Robert Rauschenberg: Transfer Drawings from the 1960s

Robert Rauschenberg: Transfer Drawings from the 1960s

by Robert Rauschenberg
     
 

Featuring 42 of Robert Rauschenberg's pioneering Transfer Drawings of the 1960s, this book reproduces almost half of the works that were made in that tumultuous decade. The historical watershed of 1968 is especially well represented by 23 drawings, at least 15 of which were shown in the influential Ileana Sonnabend Gallery, Paris, in October of that year. They…  See more details below

Overview

Featuring 42 of Robert Rauschenberg's pioneering Transfer Drawings of the 1960s, this book reproduces almost half of the works that were made in that tumultuous decade. The historical watershed of 1968 is especially well represented by 23 drawings, at least 15 of which were shown in the influential Ileana Sonnabend Gallery, Paris, in October of that year. They have never been seen before now in the U.S. The imagery in these drawings suggests a growing political consciousness, first engaging the civil rights movement, followed by the Vietnam War and other events of the stormy era. This small but exquisite volume is an absorbing sequel to the 2005-06 international touring exhibition of Rauschenberg's Combines, taking up where those multi-media constructions left off. Among the featured works are "Mainspring" (1965), the largest of the transfer drawings, and selections from the artist's own collection.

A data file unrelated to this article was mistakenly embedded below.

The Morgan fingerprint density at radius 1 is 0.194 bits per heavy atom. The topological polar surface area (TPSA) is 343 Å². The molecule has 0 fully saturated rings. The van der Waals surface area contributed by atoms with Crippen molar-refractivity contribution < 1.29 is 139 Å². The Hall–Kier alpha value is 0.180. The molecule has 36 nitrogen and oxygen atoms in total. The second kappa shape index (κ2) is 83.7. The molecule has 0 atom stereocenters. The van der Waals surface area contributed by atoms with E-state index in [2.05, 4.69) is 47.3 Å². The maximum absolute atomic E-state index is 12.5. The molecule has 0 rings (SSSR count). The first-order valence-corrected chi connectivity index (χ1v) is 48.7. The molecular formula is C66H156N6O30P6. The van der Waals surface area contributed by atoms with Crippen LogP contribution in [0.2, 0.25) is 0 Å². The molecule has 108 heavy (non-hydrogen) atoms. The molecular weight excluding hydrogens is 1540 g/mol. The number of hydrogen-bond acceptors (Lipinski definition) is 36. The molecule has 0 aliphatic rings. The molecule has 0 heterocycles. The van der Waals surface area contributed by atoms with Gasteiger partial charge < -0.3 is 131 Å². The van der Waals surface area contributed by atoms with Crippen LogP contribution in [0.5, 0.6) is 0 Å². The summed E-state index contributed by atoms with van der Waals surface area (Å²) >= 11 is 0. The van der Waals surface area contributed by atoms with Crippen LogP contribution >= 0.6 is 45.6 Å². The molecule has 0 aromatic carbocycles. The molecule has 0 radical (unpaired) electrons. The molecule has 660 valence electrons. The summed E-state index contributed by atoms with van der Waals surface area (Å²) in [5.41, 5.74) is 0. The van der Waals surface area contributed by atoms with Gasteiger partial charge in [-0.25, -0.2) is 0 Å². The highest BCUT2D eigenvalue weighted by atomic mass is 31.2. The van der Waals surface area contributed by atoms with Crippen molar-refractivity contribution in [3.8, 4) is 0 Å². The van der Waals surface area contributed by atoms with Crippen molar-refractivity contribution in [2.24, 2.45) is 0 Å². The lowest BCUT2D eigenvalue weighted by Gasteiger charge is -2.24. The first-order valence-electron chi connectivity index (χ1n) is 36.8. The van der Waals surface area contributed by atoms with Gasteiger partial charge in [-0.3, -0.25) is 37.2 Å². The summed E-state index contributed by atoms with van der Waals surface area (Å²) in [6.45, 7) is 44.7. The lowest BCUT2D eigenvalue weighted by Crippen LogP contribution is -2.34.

Product Details

ISBN-13:
9780974075143
Publisher:
Jonathan O'Hara Gallery
Publication date:
06/28/2007
Pages:
71
Product dimensions:
9.50(w) x 9.10(h) x 0.60(d)

Meet the Author

Robert Rauschenberg was born in Port Arthur, Texas, in 1925. After studying in Paris on the G.I. Bill in his twenties, he returned to the U.S., pausing only to investigate the Black Mountain College art scene before taking on—and swiftly conquering—New York. He had his first solo show at Leo Castelli Gallery in his early thirties, and quickly went on to become one of the most important artists of the twentieth century. Rauschenberg is represented in every major museum collection, and many retrospective exhibitions of his work have toured the globe—including a thematic one at the Guggenheim Museum in 1997. In 1970, he moved to Captiva Island, off the Gulf Coast of Florida, where he still lives and works.

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